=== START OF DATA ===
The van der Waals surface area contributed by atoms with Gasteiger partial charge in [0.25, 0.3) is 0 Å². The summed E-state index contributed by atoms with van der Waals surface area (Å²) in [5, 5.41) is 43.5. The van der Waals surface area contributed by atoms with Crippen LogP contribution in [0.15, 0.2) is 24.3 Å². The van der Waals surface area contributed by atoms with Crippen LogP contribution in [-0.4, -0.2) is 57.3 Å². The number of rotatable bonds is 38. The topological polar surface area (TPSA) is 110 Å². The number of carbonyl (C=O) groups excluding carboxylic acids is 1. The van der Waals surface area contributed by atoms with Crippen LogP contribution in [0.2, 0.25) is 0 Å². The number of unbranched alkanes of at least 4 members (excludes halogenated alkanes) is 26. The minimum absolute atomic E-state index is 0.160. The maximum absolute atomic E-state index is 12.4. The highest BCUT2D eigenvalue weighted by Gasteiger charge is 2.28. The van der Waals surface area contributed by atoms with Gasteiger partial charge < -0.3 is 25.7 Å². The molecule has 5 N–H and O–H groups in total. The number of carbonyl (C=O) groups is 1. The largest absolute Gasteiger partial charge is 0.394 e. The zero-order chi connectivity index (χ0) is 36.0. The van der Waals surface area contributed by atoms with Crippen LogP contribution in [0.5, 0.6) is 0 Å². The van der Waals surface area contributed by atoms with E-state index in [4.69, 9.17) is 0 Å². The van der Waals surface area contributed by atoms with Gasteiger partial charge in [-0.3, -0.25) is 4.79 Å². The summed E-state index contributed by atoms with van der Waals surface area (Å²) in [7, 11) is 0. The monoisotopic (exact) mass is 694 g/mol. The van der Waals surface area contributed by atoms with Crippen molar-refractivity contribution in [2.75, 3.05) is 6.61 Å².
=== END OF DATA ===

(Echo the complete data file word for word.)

The van der Waals surface area contributed by atoms with Gasteiger partial charge in [0.25, 0.3) is 0 Å². The summed E-state index contributed by atoms with van der Waals surface area (Å²) in [5, 5.41) is 43.5. The van der Waals surface area contributed by atoms with Crippen LogP contribution in [0.15, 0.2) is 24.3 Å². The van der Waals surface area contributed by atoms with Crippen LogP contribution in [-0.4, -0.2) is 57.3 Å². The number of rotatable bonds is 38. The topological polar surface area (TPSA) is 110 Å². The number of carbonyl (C=O) groups excluding carboxylic acids is 1. The van der Waals surface area contributed by atoms with Crippen LogP contribution in [0.2, 0.25) is 0 Å². The number of unbranched alkanes of at least 4 members (excludes halogenated alkanes) is 26. The minimum absolute atomic E-state index is 0.160. The maximum absolute atomic E-state index is 12.4. The highest BCUT2D eigenvalue weighted by Gasteiger charge is 2.28. The van der Waals surface area contributed by atoms with Gasteiger partial charge < -0.3 is 25.7 Å². The molecule has 5 N–H and O–H groups in total. The number of carbonyl (C=O) groups is 1. The largest absolute Gasteiger partial charge is 0.394 e. The zero-order chi connectivity index (χ0) is 36.0. The van der Waals surface area contributed by atoms with Crippen LogP contribution in [0.5, 0.6) is 0 Å². The van der Waals surface area contributed by atoms with E-state index in [4.69, 9.17) is 0 Å². The van der Waals surface area contributed by atoms with Gasteiger partial charge in [-0.3, -0.25) is 4.79 Å². The summed E-state index contributed by atoms with van der Waals surface area (Å²) in [7, 11) is 0. The monoisotopic (exact) mass is 694 g/mol. The van der Waals surface area contributed by atoms with Crippen molar-refractivity contribution in [2.75, 3.05) is 6.61 Å².